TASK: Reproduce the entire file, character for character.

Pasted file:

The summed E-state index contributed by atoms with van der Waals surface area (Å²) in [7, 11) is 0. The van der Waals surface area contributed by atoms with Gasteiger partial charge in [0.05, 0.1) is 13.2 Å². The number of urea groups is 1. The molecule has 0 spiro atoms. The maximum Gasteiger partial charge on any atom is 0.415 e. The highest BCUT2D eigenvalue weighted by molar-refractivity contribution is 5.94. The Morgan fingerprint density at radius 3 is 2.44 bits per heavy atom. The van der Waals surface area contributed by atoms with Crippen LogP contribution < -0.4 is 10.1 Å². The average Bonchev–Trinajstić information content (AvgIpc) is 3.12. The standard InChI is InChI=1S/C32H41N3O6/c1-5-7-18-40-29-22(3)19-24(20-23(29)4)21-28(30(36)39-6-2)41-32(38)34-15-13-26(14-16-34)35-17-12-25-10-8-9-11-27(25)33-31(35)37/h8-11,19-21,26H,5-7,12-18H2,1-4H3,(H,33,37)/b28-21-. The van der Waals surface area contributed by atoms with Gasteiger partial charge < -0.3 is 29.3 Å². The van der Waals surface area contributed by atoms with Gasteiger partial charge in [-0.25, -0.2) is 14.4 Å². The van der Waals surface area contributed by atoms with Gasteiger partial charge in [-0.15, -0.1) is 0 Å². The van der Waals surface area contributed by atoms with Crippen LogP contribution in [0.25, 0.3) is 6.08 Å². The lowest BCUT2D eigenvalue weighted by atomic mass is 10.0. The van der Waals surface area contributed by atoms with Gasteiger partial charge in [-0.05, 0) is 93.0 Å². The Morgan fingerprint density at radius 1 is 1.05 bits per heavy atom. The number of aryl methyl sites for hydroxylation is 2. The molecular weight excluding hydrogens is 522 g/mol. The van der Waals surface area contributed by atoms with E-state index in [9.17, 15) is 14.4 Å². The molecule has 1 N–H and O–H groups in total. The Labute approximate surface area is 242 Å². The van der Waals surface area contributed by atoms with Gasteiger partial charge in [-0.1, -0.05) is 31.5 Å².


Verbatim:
The summed E-state index contributed by atoms with van der Waals surface area (Å²) in [7, 11) is 0. The van der Waals surface area contributed by atoms with Gasteiger partial charge in [0.05, 0.1) is 13.2 Å². The number of urea groups is 1. The molecule has 0 spiro atoms. The maximum Gasteiger partial charge on any atom is 0.415 e. The highest BCUT2D eigenvalue weighted by molar-refractivity contribution is 5.94. The Morgan fingerprint density at radius 3 is 2.44 bits per heavy atom. The van der Waals surface area contributed by atoms with Crippen LogP contribution < -0.4 is 10.1 Å². The average Bonchev–Trinajstić information content (AvgIpc) is 3.12. The standard InChI is InChI=1S/C32H41N3O6/c1-5-7-18-40-29-22(3)19-24(20-23(29)4)21-28(30(36)39-6-2)41-32(38)34-15-13-26(14-16-34)35-17-12-25-10-8-9-11-27(25)33-31(35)37/h8-11,19-21,26H,5-7,12-18H2,1-4H3,(H,33,37)/b28-21-. The van der Waals surface area contributed by atoms with Gasteiger partial charge < -0.3 is 29.3 Å². The van der Waals surface area contributed by atoms with Gasteiger partial charge in [-0.25, -0.2) is 14.4 Å². The van der Waals surface area contributed by atoms with Gasteiger partial charge in [-0.15, -0.1) is 0 Å². The van der Waals surface area contributed by atoms with Crippen LogP contribution in [0.25, 0.3) is 6.08 Å². The lowest BCUT2D eigenvalue weighted by atomic mass is 10.0. The van der Waals surface area contributed by atoms with Gasteiger partial charge in [-0.05, 0) is 93.0 Å². The Morgan fingerprint density at radius 1 is 1.05 bits per heavy atom. The number of aryl methyl sites for hydroxylation is 2. The molecular weight excluding hydrogens is 522 g/mol. The van der Waals surface area contributed by atoms with E-state index in [9.17, 15) is 14.4 Å². The molecule has 1 N–H and O–H groups in total. The Labute approximate surface area is 242 Å². The van der Waals surface area contributed by atoms with Gasteiger partial charge in [-0.1, -0.05) is 31.5 Å².